The county Department of Public Health is considered in-network for all insurers, and can bill Kaiser for the vaccinations.
Uninsured children can get COVID vaccines for free through the Vaccines for Children program. Uninsured adults can get access to free vaccines through Bridge Access Program sites, which include federally qualified health centers and CVS and Walgreens.
No-cost COVID-19 vaccines are also available at the Orange County Health Care Agency’sFamily Health Clinic in Santa Ana.
For now, coronavirus levels in wastewater continue to trend downward in Los Angeles County. For the week that ended Oct. 14, the most recent available, the coronavirus level in sewage was 12% of last winter’s peak, down from 14% the previous week.
This late-year respiratory virus season is the first since the official end of the COVID-19 emergency. And as many return to pre-pandemic norms such as large indoor family gatherings, Aragón urged residents to get vaccinated not only against COVID-19, but the flu and, for those who are recommended, RSV.
As with COVID, officials recommend everyone 6 months and older get vaccinated against the flu — via either a shot or a nasal spray. October is an ideal time to get the flu vaccine, but getting it later in the season can still be helpful. Older people also are eligible for a high-potency version of the flu vaccine.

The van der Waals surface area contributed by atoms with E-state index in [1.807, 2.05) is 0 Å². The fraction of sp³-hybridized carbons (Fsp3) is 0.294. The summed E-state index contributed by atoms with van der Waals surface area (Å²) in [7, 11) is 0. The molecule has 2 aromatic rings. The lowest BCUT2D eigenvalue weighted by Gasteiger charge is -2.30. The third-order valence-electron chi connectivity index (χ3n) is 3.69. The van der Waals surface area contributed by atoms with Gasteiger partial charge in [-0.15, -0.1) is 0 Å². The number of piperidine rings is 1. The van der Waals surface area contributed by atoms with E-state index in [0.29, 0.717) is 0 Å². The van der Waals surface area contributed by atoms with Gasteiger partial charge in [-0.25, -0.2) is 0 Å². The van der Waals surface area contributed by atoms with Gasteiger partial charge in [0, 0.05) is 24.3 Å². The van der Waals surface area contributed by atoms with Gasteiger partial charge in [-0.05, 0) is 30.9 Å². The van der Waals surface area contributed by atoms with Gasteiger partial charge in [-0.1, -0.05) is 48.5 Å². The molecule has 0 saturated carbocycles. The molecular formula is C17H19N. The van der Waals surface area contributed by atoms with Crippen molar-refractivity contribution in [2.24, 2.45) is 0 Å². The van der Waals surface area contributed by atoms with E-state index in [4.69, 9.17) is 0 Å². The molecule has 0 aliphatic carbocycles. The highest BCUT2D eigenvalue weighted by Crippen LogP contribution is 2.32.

One new development for the flu vaccine this year is that people with a history of allergy to eggs no longer need to take additional safety precautions, according to the CDC.
Most flu vaccines contain a small amount of egg proteins, such as ovalbumin. “However, studies that have examined the use of both the nasal spray vaccine and flu shots in egg-allergic and non-egg-allergic patients indicate that severe allergic reactions in people with egg allergies are unlikely,” the CDC said.
People who have allergies to other ingredients in the flu vaccine should still avoid getting vaccinated, the CDC said.
Though flu and COVID-19 are not yet spreading widely, circulation of RSV is starting to pick up, Aragón said. RSV can be dangerous, especially for infants and older adults. Immunizations are available — at least for certain people.
Those who are at least 60 should talk with their doctor about getting an RSV vaccine, officials say. There are two brands of RSV vaccines available for this age group, one made by GSK, known as Arexvy;and Abrysvo, made by Pfizer.
“Those that have chronic medical conditions are the ones that are at highest risk,” Aragón said. However, “if you’re otherwise a very, very healthy 60-year-old, 65-year-old, in consultation with your doctor, you may decide that you’re not going to get the vaccine” for RSV.